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From phenotype to genotype in complex brain networks

  • Scientific Reports 6, Article number: 19790 (2016)
  • doi:10.1038/srep19790
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Generative models are a popular instrument for illuminating the relationships between the hidden variables driving the growth of a complex network and its final topological characteristics, a process known as the “genotype to phenotype problem”. However, the definition of a complete methodology encompassing all stages of the analysis, and in particular the validation of the final model, is still an open problem. We here discuss a framework that allows to quantitatively optimise and validate each step of the model creation process. It is based on the execution of a classification task, and on estimating the additional precision provided by the modelled genotype. This encompasses the three main steps of the model creation, namely the selection of topological features, the optimisation of the parameters of the generative model, and the validation of the obtained results. We provide a minimum requirement for a generative model to be useful, prescribing the function mapping genotype to phenotype to be non-monotonic; and we further show how a previously published model does not fulfil such condition, casting doubts on its fitness for the study of neurological disorders. The generality of such framework guarantees its applicability beyond neuroscience, like the emergence of social or technological networks.


The “genotype to phenotype problem”, that is, the process of identifying the relationships between hidden variables (the genotype) and measured observables (the phenotype) of a system, has received increasing attention during the last decades. It originated in biomedicine as the process of mapping genes to their functions, a natural consequence of the ability of sequencing the full genome of a large number of different species1. More recently, it has been formulated within the study of complex networks. Initially, complex networks theory2,3,4 was used to analyse real-world networks, with the aim of extracting a set of topological features for understanding and controlling dynamical processes that take place over them. A paradigmatic example is the emergent phenomenon of synchronisation of networking oscillators, where the interplay between topology and dynamics has been largely clarified5. Networks were thus considered as independent entities, even though they are usually the result of evolutive processes, whose dynamic is defined by some parameters. In a way parallel to the genetic problem, the parameters of the evolutive process constitute a genotype space, while the resulting network properties are equivalent to the phenotype.

Numerous generative models have been proposed in the Literature. They started from theoretical models, i.e. models aiming at explaining one (or multiple) topological features independently on real-world networks. This category includes the achievement of scale-free degree distributions2,6,7, or the emergence of clustering structures8,9, modularity10,11, critical exponents12 and integration-segregation equilibria13. Such models have then been used to try to explain the emergence of numerous real-world networks, including metabolic14, transportation15,16,17, social18,19,20 or ecological ones21. A special attention has been devoted to brain networks: from cortical connectivity22,23,24,25, neural ensembles26,27, to fMRI28,29,30,31,32 and MEG33 functional networks.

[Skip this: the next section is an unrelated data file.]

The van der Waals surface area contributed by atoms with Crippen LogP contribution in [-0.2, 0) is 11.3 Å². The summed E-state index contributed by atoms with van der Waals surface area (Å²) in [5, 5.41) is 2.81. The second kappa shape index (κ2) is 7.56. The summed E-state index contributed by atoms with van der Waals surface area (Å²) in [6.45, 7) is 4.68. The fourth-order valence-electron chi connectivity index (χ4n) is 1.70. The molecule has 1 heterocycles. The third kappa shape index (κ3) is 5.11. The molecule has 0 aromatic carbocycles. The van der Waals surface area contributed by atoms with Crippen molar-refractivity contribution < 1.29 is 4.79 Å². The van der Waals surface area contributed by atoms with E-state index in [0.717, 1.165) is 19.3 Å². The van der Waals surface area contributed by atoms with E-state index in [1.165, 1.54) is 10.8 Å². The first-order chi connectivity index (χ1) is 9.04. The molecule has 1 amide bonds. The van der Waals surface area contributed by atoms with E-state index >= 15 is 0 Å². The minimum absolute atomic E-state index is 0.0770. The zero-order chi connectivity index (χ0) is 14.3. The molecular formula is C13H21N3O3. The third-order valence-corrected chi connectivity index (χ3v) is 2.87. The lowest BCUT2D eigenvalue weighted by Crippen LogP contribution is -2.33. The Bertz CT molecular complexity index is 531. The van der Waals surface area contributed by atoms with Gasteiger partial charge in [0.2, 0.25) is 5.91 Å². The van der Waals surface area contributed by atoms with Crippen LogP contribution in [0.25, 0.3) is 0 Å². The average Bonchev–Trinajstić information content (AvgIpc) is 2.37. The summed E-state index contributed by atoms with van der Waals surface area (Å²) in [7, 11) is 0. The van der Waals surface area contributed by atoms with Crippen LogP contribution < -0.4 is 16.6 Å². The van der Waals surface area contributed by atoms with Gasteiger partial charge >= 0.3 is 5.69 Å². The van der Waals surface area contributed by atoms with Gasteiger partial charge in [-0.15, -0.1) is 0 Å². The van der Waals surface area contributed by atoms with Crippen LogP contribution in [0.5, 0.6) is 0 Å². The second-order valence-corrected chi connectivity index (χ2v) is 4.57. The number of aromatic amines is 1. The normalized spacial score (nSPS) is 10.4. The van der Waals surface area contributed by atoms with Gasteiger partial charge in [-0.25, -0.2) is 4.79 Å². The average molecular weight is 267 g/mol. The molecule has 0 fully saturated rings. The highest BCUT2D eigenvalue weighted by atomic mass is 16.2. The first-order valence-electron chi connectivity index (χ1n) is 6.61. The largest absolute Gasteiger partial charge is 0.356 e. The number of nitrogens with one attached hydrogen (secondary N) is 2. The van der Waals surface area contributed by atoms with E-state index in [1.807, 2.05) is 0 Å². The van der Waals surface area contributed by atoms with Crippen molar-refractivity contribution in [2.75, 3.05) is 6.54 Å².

In spite of this growing interest, some questions and doubts remain. When a new generative model is proposed, it ought to explain the reasons behind the appearance of some real-world network features, and thus to increase our understanding of the system under study. This usefulness has to be demonstrated, and thus there is a need for a validation framework. Additionally, two other aspects ought to be analysed: the criteria for the identification of the topological metrics to be modelled, thus of the elements of the phenotype that are of relevance; and the criteria for optimising the values of the hidden variables.

These three problems can be solved by leveraging on a classification task to validate the results of a genotype to phenotype mapping. Starting from a set of networks describing two (or more) different conditions (e.g. control subjects and patients suffering from some disease), the score obtained in the classification represents the quantity of information successfully revealed by the mapping. Such classification score can then be used as a criterion for the optimisation and validation of the generative model. We apply the proposed validation framework to the study of functional brain network, and specifically to the Economical Clustering model presented in refs 30,32, to show that it does not yield additional information about the mechanisms governing the appearance of neurological disorders. We further provide a minimal requirement for obtaining relevant genotype to phenotype mappings, i.e. the non-monotonicity of the relation between hidden variables and network topological metrics.

Selection of topological metrics